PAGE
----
Atlas Shrugged In A Nutshell

Daniel Hannan puts it best: Great philosophy, terrible novel:

I may have just written the single most unpopular article of my life. In the new issue of American Conservative (subscription only), I argue that – viewed strictly as literature – Ayn Rand’s Atlas Shrugged is a calamitous failure.

Pace, all you Randians, I am one of you. As a political tract, the book was (for once the word is truly apposite) seminal. Its effect on the development of Western political thought has been vast and benign. But, as a novel, it is dreich. Its characters are wooden and interchangeable; its dialogue takes the form of improbable philosophical treatises; its plot is marred by small errors; every twist in the story, every deus ex machina, is so ploddingly flagged up as to be robbed of any dramatic impact.

And, of course, it is a thousand pages too long. Now you might argue that, in order to advance her doctrine, Rand has to leave herself plenty of space. But, having done so, she makes little use of it. Her argument is not so much developed as reiterated, over and over again, in words that barely alter. It is as though she is trying to push her thesis into us with repeated hammer blows, falling in the same place and with unvaried force.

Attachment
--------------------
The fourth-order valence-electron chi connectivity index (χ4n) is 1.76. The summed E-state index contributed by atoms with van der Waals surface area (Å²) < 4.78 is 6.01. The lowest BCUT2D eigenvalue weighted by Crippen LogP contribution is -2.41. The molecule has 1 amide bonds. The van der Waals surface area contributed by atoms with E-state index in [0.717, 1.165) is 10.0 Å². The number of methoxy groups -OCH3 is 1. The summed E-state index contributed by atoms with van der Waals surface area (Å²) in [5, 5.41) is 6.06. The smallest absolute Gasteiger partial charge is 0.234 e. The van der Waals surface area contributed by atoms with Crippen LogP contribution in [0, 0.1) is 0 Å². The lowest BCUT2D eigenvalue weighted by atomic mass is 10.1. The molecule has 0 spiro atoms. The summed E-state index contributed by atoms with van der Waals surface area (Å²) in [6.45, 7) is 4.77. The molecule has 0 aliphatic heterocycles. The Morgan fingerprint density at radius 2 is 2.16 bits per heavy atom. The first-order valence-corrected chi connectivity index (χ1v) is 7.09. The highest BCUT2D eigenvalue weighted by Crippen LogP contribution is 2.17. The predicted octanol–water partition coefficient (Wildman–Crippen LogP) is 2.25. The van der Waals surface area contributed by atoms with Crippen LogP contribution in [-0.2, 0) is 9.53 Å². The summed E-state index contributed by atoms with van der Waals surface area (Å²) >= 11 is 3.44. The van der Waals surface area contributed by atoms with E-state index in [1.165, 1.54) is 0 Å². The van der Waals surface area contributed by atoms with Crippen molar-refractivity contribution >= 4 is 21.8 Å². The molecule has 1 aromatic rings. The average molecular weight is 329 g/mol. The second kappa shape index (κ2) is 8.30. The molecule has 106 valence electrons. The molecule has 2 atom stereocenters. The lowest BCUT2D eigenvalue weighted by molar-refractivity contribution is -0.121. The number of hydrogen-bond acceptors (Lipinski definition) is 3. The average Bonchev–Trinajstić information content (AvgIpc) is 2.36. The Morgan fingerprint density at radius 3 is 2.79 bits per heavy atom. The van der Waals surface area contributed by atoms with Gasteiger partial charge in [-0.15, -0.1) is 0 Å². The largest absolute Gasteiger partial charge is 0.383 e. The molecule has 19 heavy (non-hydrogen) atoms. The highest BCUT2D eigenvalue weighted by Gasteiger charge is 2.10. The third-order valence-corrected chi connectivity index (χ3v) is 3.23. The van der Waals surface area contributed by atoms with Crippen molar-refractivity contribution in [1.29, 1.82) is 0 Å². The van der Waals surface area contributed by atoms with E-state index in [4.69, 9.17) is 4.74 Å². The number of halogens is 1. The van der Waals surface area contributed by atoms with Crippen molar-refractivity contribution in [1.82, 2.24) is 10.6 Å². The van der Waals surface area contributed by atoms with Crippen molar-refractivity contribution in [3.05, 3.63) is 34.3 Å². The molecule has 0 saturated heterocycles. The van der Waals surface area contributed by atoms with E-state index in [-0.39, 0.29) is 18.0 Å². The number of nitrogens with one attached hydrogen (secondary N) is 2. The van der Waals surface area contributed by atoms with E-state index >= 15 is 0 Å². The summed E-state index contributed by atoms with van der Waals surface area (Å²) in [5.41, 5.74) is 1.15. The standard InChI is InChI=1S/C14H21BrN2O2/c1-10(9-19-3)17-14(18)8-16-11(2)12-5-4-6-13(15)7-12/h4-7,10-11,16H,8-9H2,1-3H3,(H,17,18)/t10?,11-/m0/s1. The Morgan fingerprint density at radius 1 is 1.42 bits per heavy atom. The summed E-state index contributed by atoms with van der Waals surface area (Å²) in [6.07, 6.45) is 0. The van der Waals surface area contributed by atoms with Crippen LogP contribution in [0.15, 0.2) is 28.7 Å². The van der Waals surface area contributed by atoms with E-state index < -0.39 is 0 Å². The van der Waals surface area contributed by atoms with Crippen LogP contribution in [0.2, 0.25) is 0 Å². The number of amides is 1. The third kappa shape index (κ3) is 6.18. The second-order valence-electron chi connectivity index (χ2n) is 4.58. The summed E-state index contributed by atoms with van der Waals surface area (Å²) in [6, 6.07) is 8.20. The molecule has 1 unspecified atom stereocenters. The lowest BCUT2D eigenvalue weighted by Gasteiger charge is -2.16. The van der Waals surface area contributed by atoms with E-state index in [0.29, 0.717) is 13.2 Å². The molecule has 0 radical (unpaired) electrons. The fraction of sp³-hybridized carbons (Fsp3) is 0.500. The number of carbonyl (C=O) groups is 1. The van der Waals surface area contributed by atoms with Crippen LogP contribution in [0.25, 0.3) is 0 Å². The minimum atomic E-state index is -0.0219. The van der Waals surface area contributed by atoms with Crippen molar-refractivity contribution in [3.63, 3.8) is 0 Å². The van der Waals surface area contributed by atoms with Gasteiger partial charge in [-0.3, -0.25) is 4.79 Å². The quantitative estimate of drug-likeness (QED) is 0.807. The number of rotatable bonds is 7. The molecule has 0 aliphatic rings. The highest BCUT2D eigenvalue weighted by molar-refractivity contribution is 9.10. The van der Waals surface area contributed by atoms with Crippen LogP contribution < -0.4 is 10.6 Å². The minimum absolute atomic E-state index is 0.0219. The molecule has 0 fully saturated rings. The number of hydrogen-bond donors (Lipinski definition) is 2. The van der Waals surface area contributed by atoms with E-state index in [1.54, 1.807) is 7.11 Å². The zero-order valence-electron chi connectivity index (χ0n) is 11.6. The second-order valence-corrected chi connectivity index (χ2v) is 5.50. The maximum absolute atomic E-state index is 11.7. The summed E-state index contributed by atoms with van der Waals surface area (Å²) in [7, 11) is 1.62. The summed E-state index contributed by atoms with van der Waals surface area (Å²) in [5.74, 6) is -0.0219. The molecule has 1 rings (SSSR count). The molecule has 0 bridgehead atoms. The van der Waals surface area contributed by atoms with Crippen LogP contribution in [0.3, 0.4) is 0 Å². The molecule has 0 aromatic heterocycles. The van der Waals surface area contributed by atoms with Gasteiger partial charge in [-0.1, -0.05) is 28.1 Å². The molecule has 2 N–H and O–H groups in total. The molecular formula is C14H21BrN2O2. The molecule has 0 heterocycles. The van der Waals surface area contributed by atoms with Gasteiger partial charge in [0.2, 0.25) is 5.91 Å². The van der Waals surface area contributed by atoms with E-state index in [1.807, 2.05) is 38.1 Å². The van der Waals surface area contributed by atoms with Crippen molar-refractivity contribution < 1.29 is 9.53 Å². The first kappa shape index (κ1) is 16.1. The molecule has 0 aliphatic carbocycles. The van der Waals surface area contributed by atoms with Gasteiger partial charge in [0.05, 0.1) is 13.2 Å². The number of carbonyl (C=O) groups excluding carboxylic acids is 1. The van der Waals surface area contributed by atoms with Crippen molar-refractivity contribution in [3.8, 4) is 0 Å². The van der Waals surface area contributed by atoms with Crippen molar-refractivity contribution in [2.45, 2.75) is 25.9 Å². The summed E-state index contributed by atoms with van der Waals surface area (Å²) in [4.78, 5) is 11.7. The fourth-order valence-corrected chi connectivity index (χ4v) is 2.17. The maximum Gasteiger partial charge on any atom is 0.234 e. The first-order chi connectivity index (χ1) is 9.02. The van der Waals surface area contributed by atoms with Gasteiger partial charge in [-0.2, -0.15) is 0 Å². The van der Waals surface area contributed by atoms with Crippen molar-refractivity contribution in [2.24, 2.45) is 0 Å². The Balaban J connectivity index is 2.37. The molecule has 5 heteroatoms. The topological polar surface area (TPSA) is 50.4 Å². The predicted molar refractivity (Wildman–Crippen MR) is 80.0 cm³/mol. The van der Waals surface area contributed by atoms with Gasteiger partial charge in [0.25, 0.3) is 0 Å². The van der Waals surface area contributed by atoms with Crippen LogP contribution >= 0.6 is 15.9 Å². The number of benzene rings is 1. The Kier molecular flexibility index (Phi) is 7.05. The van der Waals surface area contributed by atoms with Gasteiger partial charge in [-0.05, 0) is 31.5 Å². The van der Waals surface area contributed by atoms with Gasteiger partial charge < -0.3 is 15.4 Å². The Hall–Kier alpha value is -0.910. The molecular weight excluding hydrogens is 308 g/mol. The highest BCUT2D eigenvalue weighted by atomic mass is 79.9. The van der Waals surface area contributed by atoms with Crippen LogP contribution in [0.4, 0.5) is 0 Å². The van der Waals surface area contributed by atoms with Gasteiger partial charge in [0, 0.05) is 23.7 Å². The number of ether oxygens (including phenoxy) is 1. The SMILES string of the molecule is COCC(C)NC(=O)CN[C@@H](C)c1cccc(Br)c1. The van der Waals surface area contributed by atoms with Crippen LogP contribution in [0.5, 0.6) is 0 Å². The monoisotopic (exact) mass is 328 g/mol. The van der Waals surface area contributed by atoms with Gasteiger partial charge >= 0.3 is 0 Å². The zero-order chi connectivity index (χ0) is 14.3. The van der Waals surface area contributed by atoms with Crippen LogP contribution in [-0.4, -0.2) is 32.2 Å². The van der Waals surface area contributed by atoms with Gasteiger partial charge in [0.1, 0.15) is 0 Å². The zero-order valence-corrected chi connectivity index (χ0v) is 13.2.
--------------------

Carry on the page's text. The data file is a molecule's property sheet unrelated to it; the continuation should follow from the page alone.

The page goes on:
RTWT. I pride myself on being in the select group that has read every word of Atlas Shrugged. Believe me, it was a trial and took some doing, but I did it. Rand’s intransigence didn’t allow her to develop stunning prose like that of a James Joyce or even George Orwell, but alas the philosophy is great, and literature is nothing if it doesn’t have a sound, developed philosophy behind it.

I’m currently reading a new bio on Rand and her influence on Conservatism. I’ll have more on that when I finish.


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